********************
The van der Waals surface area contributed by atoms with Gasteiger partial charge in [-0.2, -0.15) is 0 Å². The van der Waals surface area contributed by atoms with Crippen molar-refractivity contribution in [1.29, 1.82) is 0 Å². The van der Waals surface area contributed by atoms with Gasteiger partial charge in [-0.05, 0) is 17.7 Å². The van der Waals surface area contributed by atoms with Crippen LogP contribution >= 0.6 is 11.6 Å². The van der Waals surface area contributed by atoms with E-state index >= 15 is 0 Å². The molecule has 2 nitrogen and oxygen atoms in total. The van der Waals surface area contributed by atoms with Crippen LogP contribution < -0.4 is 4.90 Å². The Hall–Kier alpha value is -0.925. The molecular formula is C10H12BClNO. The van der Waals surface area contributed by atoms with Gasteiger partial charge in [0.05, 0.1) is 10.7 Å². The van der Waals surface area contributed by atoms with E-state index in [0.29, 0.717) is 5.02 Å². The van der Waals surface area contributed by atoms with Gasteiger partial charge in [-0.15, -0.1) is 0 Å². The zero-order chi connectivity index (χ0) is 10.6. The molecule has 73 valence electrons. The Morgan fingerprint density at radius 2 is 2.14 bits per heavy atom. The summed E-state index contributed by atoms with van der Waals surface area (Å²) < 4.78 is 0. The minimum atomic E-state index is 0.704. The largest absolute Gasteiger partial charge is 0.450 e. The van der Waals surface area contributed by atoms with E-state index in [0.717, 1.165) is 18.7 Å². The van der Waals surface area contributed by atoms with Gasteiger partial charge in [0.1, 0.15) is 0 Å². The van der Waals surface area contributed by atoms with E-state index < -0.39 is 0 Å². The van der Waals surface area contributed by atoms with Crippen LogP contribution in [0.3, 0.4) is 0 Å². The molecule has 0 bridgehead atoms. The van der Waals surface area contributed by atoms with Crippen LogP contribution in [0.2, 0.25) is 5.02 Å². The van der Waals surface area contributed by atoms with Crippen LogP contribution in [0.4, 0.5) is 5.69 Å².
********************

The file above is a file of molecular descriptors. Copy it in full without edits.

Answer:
The van der Waals surface area contributed by atoms with Gasteiger partial charge in [-0.2, -0.15) is 0 Å². The van der Waals surface area contributed by atoms with Crippen molar-refractivity contribution in [1.29, 1.82) is 0 Å². The van der Waals surface area contributed by atoms with Gasteiger partial charge in [-0.05, 0) is 17.7 Å². The van der Waals surface area contributed by atoms with Crippen LogP contribution >= 0.6 is 11.6 Å². The van der Waals surface area contributed by atoms with E-state index >= 15 is 0 Å². The molecule has 2 nitrogen and oxygen atoms in total. The van der Waals surface area contributed by atoms with Crippen LogP contribution < -0.4 is 4.90 Å². The Hall–Kier alpha value is -0.925. The molecular formula is C10H12BClNO. The van der Waals surface area contributed by atoms with Gasteiger partial charge in [0.05, 0.1) is 10.7 Å². The van der Waals surface area contributed by atoms with E-state index in [0.29, 0.717) is 5.02 Å². The van der Waals surface area contributed by atoms with Gasteiger partial charge in [-0.15, -0.1) is 0 Å². The zero-order chi connectivity index (χ0) is 10.6. The molecule has 73 valence electrons. The Morgan fingerprint density at radius 2 is 2.14 bits per heavy atom. The summed E-state index contributed by atoms with van der Waals surface area (Å²) < 4.78 is 0. The minimum atomic E-state index is 0.704. The largest absolute Gasteiger partial charge is 0.450 e. The van der Waals surface area contributed by atoms with E-state index in [0.717, 1.165) is 18.7 Å². The van der Waals surface area contributed by atoms with Gasteiger partial charge in [0.1, 0.15) is 0 Å². The van der Waals surface area contributed by atoms with E-state index < -0.39 is 0 Å². The van der Waals surface area contributed by atoms with Crippen LogP contribution in [0.3, 0.4) is 0 Å². The molecule has 0 bridgehead atoms. The van der Waals surface area contributed by atoms with Crippen LogP contribution in [0.2, 0.25) is 5.02 Å². The van der Waals surface area contributed by atoms with Crippen LogP contribution in [0.4, 0.5) is 5.69 Å².